Written and Photographed by Rebecca Peters-Golden
Today we’re proud to introduce Eating My Words, a new feature by contributor Rebecca Peters-Golden where we’ll revisit food scenes from literature and recreate the dishes described therein.
Rebecca, a graduate student in literature at Indiana University, is also a compulsive baker who has been known to make three-layer chocolate cakes out of boredom, so we’re happy to make the most out of her vast talents with this series.
While visiting my sister in Philadelphia this past December, I was bemoaning the grayness of winter and wishing for more fun in my life.
Always eager to make me stop whining help, my sister suggested that I participate in the Philadelphia Artclash Collective‘s annual “Fun-A-Day,” through which I might combat precisely such grayness and lack of amusement by creating something every day of January.
Projects ranged from the artistic (some genius painted a picture of a Buffy character every day) to the happenstance, and everything in between. But what would I do that would be truly fun?!
In the year and a half before Fun-A-Day, I had been working on my dissertation in literature and feeling a creeping anxiety that reading for pleasure was becoming a thing of the past.
To this end, I wanted not only to do something that would combine my favorite things—reading and cooking.
But also, I wanted to remind myself of the pleasure I take in reading by removing it from the realm of the purely academic and placing it in the realm of . . . well . . . fun.
So, I decided to recreate some of my favorite moments of food in literature. And then, you know, eat them.
Now, six months and many, many sticks of butter later, I feel at peace with literature and more excited about food than ever.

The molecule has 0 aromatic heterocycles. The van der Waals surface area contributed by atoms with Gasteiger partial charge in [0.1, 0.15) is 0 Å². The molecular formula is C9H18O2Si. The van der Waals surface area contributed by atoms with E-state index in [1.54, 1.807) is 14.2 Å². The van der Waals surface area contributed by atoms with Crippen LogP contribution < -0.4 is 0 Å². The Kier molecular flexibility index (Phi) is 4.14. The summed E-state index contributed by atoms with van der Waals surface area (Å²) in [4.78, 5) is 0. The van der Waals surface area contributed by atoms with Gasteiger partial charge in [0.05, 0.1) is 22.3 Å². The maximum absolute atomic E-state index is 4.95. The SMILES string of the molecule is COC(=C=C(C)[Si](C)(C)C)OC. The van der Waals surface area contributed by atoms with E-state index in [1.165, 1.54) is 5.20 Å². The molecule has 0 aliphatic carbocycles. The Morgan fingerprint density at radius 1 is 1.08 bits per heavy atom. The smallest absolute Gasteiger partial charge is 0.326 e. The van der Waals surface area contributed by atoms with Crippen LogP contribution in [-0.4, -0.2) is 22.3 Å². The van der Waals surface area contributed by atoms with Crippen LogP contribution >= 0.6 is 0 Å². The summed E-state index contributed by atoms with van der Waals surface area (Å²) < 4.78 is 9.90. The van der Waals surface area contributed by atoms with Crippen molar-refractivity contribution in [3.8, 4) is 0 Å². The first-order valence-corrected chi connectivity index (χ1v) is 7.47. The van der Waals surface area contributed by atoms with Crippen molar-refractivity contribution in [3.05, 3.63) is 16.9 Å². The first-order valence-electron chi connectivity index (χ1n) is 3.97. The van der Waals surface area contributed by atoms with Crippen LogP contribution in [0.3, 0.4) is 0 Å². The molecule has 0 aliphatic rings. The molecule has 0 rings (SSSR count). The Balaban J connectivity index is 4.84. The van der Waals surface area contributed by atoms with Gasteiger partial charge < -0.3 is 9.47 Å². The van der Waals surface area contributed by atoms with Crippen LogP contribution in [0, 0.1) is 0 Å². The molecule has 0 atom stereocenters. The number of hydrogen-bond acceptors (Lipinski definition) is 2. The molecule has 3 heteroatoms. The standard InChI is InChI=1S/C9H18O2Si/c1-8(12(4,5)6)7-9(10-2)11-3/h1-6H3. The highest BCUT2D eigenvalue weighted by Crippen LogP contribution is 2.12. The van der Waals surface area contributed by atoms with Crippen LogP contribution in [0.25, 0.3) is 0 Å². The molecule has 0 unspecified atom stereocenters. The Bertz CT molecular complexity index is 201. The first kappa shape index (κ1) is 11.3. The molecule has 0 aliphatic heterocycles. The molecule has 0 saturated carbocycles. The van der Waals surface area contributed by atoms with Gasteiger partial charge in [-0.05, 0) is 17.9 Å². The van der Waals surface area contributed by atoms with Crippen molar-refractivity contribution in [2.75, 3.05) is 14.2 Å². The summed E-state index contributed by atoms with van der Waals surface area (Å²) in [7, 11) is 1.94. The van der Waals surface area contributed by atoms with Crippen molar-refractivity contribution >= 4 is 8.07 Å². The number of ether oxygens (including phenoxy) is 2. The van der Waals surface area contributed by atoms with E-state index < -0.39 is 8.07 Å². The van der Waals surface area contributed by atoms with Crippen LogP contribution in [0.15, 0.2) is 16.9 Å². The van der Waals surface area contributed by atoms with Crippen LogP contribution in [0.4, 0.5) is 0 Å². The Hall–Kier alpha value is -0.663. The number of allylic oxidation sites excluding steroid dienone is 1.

For my first good food story, then, here is Truman Capote’s combination of literature and food: a scene from In Cold Blood, Capote’s non-fiction novel that tells the story of the 1959 Clutter murder in Holcomb, Kansas.
In this scene, seventeen year-old Nancy Clutter teaches a young neighbor to bake a cherry pie.
Midway through my Fun-A-Day, while also writing a chapter of my dissertation that includes this scene, I made a delightful discovery.
Namely, that an enterprising writer for Best Life magazine dug Nancy Clutter’s actual cherry pie recipe out of the New York Public Library archives.
“Nancy and her protégée, Jolene Katz, were . . . satisfied with their morning’s work; indeed, the latter, a thin thirteen-year-old, was agog with pride. For the longest while she stared at the blue-ribbon winner, the oven-hot cherries simmering under the crisp lattice crust, and then she was really overcome, and hugging Nancy, asked, ‘Honest, did I really make it myself?’ Nancy laughed, returned the embrace, and assured her that she had—with a little help. . . . Jolene cut a piece of pie. ‘Boy!’ she said, wolfing it down. ‘I’m going to make one of these every day seven days a week’ ” (24-25).
Jolene, I could not agree more. Here is my take on the Clutter family cherry pie.
- 3 cups (360 grams) all-purpose flour
- 1 teaspoon kosher salt